Valuable Stories

When I started studying finance and accounting in college, I joined the world of professionals who, after answering the inevitable “So what do you do?” question, are met with a groan and a glassy-eyed stare. At first, I tried to convince people that finance is actually about creative problem-solving. I quickly learned, however, that no one wants to get stuck in the corner talking to an accountant. Their ears might start bleeding, or worse—someone might mistake them for an accountant too. Eventually, I armed myself with apologetic responses, and became skilled at deflecting the conversation to common ground and finding more fun things to talk about.

Throughout my career, I’ve primarily worked with small- or medium-sized businesses. My role is to help entrepreneurs flourish. As I’ve matured in my profession, my attitude toward that dreaded question has shifted as well. Now my response includes telling a company’s story, or relaying an anecdote about how my creative problem-solving contributed to their success. These stories show why I love my job.

A Common Language

The entrepreneurs I’ve helped over the years didn’t start their companies because they wanted to put a business degree to work. Their companies were born from passion and expertise; they simply love what they’re creating or selling. I have often found myself alone in the numbers side of the business, responsible for leading a company-wide understanding of where we’re going and why. One of my main roles has been to guide financial planning and convey health to owners. As a result, I have continued to refine my ability to translate complex business ideas using straightforward, easy-to-understand language.

Everyone has experienced that professional who speaks in high-level specialized industry jargon. They pontificate, eagerly over-explaining with an air of superiority and hoping you just can’t follow their lofty train of thought. That person has missed the entire purpose of communication. Their condescension tells me that they are actually insecure, with a detrimental ego fueled by feeling like a more knowledgeable expert. They don’t have a desire to teach, communicate, or lead. Instead of finding common ground, they leave their listeners exhausted.

Making the Intimidating Accessible

Science, technology, and math fields have a bad reputation of not being approachable unless you’re a professional or specialist in one of these fields. This common stereotype carries over to presenting data, metrics, financial trends, and anything fact- or number-based. When presenting such content, the challenge isn’t only making it accessible; you first have to reach neutral ground and convince your audience that it can be accessible.

This is one of the reasons I deeply admire Neil Degrasse Tyson. He’s a master at conveying intricate ideas to the layman in a succinct and linear manner. He makes complex science accessible, and by some miracle makes me feel like I actually understand astrophysics.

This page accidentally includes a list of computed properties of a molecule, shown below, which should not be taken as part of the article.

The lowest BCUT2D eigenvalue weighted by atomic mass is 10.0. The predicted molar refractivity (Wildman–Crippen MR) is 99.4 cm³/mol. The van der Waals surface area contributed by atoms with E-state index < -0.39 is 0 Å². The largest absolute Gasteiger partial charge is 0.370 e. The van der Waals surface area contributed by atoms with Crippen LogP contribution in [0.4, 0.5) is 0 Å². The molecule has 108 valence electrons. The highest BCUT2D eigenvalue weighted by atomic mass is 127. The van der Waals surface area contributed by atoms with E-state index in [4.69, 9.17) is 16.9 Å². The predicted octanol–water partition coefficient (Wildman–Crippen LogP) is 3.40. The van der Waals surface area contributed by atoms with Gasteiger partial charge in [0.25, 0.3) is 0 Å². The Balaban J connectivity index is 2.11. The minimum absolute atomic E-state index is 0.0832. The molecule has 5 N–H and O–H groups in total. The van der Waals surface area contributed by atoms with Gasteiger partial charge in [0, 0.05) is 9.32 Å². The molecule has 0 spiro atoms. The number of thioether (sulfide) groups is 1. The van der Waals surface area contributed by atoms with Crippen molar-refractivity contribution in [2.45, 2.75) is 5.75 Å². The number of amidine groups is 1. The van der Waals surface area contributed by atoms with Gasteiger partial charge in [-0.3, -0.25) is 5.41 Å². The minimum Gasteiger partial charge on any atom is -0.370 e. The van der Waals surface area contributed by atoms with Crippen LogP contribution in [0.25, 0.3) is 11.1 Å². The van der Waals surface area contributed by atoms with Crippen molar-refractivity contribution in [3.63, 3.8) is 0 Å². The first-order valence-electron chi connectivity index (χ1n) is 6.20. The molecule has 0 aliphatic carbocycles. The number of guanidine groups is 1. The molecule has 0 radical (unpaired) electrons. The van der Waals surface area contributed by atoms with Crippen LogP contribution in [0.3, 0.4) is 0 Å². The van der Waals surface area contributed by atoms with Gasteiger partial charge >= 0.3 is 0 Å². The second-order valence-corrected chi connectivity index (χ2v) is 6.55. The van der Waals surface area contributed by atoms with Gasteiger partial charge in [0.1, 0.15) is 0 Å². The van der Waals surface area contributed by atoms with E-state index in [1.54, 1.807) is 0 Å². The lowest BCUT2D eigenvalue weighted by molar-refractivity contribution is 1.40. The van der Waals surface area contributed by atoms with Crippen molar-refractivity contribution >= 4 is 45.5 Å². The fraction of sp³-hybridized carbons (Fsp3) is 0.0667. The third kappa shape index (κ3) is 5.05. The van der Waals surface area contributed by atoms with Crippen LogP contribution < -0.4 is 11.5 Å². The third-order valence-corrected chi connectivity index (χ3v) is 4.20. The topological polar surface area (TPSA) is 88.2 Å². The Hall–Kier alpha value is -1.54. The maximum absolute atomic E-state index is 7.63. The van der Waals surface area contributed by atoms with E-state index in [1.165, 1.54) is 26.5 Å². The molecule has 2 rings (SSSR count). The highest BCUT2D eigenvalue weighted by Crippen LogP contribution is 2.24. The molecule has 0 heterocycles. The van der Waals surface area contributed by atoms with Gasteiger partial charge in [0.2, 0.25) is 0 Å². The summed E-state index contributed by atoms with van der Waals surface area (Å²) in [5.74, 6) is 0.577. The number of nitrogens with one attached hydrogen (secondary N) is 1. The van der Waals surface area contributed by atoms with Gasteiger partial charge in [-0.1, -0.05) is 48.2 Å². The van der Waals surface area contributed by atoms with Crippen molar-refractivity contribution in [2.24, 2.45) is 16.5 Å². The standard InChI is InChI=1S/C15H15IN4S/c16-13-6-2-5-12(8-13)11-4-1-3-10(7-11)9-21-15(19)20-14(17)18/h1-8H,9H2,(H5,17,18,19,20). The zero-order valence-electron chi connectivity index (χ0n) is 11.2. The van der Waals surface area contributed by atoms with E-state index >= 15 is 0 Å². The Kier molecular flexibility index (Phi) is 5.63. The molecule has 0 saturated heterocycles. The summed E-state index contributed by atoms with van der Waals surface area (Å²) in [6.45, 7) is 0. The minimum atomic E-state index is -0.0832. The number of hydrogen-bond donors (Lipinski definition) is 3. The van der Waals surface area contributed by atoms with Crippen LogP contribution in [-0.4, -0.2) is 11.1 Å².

Storytelling with Data

I’ve recently been inspired by Storytelling with Data by Cole Nussbaumer Knaflic, a book that eloquently explains how to present numbers in a visually effective and potent way. Its insights into data visualization and presentation are incredibly intuitive, designed to work with human nature and natural tendencies. When speaking, you might use a verbal crescendo to emphasize a point or a story’s climax. In a report or presentation, you can do the same thing visually, using simple strategies to effectively draw the audience’s attention and create visual exclamation points.

Step 1: Know the Story You’re Telling

The first step to creating an effective presentation of numbers is to determine what the data is saying. Then storyboard the message. Like a regular story, your data needs to show a clear, linear path to the conclusions you want your viewer to interpret.

Step 2: Think Like a Designer

In finance, we normally work with black and white systems, calculating and testing with tools like spreadsheets or accounting software. Creating a compelling presentation requires a mental shift. The creative part of the job comes into play, and you must allow yourself to think like a designer.

There is only one rule that must be followed: Do not use 3D charts or graphs! Cole reminds us to step back and declutter. It’s much easier to interpret data when there is less noise to look through. Gone are the days of rainbow-colored default graphs with all the features enabled. Eliminating borders, gridlines, and data markers and cleaning up axis labels does wonders for narrowing the viewer’s focus and ultimately, telling your story. A clean and simple message is much more effective.

Step 3: Use Text Strategically

Another great takeaway I gained from Storytelling with Data involves orientation and text. We’re taught to categorize at a young age and we naturally notice differences. By changing the shape, width, size, or hue of a visual element, or using text styles like bold, italics, or outlines on key facts or numbers, you create a visual shorthand. The difference draws the eye and the importance of that data is immediately obvious.

Keep Your Message Succinct

Holding your audience’s attention long enough to get your message across and let the data tell its story can be tough. It takes practice. Use these simple steps to eliminate distractions and highlight your message. Visualizations are an effective way to win over your audience and get right to the point. Take the time to clarify what story your data is telling, and then put your creativity to work. Compelling visualizations can lift the fog and take your audience beyond seeing data into truly understanding it.

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